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  • BudNotBuddy@aol.com
    Richie s Picks: UBIQUITOUS: CELEBRATING NATURE S SURVIVORS by Joyce Sidman and Beckie Prange, ill. Houghton Mifflin, April 2010, 40p., ISBN:
    Message 1 of 1 , Feb 3, 2010
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      Richie's Picks: UBIQUITOUS: CELEBRATING NATURE'S SURVIVORS by Joyce Sidman and Beckie Prange, ill. Houghton Mifflin, April 2010, 40p., ISBN: 978-0-618-71719-4

      "The Ants


      The ants, the ants

      on tips of plants,

      on sticks, on stones,

      on ice cream cones,


      beneath the ground

      they ebb and flow,

      precisely know

      who's friend, who's foe.


      They dig, they climb,

      they drag, they haul

      (they never seem

      to play at all).


      At obstacles

      thrown in their path

      they laugh! (Well, really,

      ants don't laugh:


      they just speed up

      their antlike flow

      and find a different

      way to go.)


      But when a gang

      attacks their nest?

      They beat their legs

      against their chests,


      they snap their

      giant mandibles,

      and drive them out

      with great success.


      And then, after

      the fight has quit,

      they go back home

      to baby-sit."

      UBIQUITOUS by Joyce Sidman and Beckie Prange is the most exciting book I encountered last month at ALA in Boston.  I've just had my own book published -- a guide on sharing poetry with children and young adults -- and UBIQUITOUS is a verbal and visual delight that points to the bright future of poetry in the classroom and across the curriculum.
      UBIQUITOUS gracefully intertwines poetry, prose, and illustration on the topic of why certain life forms have beaten the odds and remained viable on our planet over unfathomable lengths of time while the vast majority of life forms have come and gone.
      UBIQUITOUS exposes readers to a great variety of poetic forms and to the concept of having poetry and prose side by side.  (Thus, modeling the concept of having a poem introduce a topic.)  It is exactly what we -- well, I -- want to see happening with poetry in science and math and history classrooms and in the gymnasium and...well, does anybody out there still teach drivers ed?  
      "The Lichen We
      (after Siegfried Sassoon's 'Man and Dog')
      Who's this -- alone with stone and sea?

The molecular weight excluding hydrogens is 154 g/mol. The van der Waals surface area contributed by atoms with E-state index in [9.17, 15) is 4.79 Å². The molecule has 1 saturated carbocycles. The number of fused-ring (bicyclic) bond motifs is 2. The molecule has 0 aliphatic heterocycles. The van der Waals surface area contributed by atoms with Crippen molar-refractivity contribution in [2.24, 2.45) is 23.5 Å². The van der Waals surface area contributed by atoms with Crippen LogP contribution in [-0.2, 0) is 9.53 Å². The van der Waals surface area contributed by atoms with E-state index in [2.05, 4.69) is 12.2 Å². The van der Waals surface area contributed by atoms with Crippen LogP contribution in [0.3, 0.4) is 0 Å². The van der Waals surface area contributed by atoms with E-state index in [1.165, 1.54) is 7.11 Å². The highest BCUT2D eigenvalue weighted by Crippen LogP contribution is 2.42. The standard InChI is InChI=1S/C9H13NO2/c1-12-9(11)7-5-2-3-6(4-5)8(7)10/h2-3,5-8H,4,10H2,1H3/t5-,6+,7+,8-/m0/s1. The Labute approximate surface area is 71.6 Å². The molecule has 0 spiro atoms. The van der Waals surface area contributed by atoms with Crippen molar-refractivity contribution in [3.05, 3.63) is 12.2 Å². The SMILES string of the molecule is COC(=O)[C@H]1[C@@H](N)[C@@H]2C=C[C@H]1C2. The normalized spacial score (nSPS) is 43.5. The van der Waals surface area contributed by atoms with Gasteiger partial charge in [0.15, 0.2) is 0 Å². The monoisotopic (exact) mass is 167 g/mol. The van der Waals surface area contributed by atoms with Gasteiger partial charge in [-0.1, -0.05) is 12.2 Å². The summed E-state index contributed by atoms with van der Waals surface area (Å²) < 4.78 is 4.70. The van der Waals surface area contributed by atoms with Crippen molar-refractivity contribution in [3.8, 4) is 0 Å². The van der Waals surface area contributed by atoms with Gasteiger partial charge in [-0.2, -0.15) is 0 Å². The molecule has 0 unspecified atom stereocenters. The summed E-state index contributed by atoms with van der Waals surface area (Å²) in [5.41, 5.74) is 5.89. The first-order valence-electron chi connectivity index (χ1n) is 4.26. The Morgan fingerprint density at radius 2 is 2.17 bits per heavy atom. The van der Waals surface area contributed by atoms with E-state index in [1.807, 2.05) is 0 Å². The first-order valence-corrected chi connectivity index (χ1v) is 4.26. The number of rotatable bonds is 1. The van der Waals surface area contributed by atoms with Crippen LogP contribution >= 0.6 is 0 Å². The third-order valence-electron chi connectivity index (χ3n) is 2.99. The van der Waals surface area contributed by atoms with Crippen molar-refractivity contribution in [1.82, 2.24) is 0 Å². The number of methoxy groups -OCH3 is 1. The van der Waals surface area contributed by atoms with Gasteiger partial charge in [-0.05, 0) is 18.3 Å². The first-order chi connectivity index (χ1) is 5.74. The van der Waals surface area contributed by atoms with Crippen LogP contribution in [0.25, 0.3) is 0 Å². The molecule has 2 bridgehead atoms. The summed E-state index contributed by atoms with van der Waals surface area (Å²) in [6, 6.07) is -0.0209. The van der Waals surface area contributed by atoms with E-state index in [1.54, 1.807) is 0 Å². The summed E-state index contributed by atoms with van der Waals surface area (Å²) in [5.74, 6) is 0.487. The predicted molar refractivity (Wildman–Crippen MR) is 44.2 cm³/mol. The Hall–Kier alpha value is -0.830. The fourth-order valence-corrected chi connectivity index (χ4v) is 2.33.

It's just the lowly Lichen We:
      the alga I, the fungus me;
      together, blooming quietly.
      What do we share -- we two together?
      A brave indifference to the weather.
      A slow but steady growing pace.
      Resemblance to both mud and lace.
      As we are now, so we shall be
      (if air is clear and water free):
      the proud but lowly Lichen We,
      cemented for eternity."
      UBIQUITOUS is a true picture book.  The poems, prose, and illustrations interact and each contributes fully to the presentation of the concepts and to the enjoyment of the book.  The prose segment of the spread on lichens (as with the others) runs approximately 150 clear and well-chosen words.  The last book this duo designed was the Caldecott Honor book
      SONG OF THE WATER BOATMAN & OTHER POND POEMS.  I'm not going out on a limb -- just stating the obvious -- in predicting that members of several ALA committees, NCTE committees, IRA committees, and poetry award committees will all be fully aware of what is accomplished here.
      UBIQUITOUS begins and ends with a creative and eye-catchingly colorful and swirling endpage timeline which depicts where many of the book's subjects fit into the scheme of things.  (For those of us who remember high school science, that means that bacteria is way over to the left and everything else is way over to the right.)  I am teaching a class to library students this summer on children's and young adult poetry and  
      UBIQUITOUS will be the first trade poetry book each of them will be required to read for the class.  It's that good. 
      Richie Partington, MLIS
      Richie's Picks http://richiespicks.com
      I Second That Emotion: Sharing Children's and Young Adult Poetry, a 21st Century Resource Guide for Teachers and Librarians
      Now available online from LMC Source

      FTC NOTICE: Richie receives free books from lots of publishers who hope he will Pick their books.  You can figure that any review was written after reading and dog-earring a free copy received.  Richie retains these review copies for his rereading pleasure and for use in his booktalks at schools and libraries.
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